Saturday, June 27, 2009
A large diving duck with a long thin bill, the Common Merganser is found along large lakes and rivers across the northern hemisphere.
Mergansers are sometimes referred to sawbills because of their long, serrated bills. These narrow bills, hooked at the tip and set with numerous horny denticulations, are adapted for catching fish, a merganser’s primary source of food. Mergansers primarily feed on small or medium-sized fishes which they capture underwater by swift pursuit. These divers also supplement their diet with frogs and aquatic insects.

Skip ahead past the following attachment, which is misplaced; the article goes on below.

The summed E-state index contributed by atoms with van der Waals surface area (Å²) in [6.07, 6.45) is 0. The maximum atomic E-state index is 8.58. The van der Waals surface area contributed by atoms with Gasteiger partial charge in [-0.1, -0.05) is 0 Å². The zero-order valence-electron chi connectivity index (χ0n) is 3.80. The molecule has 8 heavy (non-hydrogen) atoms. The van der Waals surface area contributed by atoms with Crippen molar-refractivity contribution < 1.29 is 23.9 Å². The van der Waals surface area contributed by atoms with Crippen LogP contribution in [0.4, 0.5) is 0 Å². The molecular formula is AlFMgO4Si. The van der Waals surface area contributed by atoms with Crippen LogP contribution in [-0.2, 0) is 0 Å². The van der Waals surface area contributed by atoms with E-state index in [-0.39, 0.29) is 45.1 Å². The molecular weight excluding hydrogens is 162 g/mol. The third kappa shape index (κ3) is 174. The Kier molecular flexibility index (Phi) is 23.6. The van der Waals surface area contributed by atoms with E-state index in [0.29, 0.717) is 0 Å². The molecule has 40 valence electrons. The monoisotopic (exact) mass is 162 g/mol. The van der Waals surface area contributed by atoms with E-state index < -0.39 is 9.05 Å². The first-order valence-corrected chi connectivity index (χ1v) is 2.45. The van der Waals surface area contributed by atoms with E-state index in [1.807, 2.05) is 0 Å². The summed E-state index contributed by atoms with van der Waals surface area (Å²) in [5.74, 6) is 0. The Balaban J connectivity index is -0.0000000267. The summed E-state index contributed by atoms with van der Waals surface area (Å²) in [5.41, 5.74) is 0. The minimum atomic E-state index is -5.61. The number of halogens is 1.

They build their nests of leaves, grasses and moss lined with their own down in tree hollows, cliffs, both available in abundance on Mackinac. Six to sixteen ivory-white eggs are laid, which hatch after about one month of incubation. The ducklings are led to water and closely supervised by mama duck. Favored resting spots are rocks exposed above the water of the lake, where the ducklings are save from from turtles.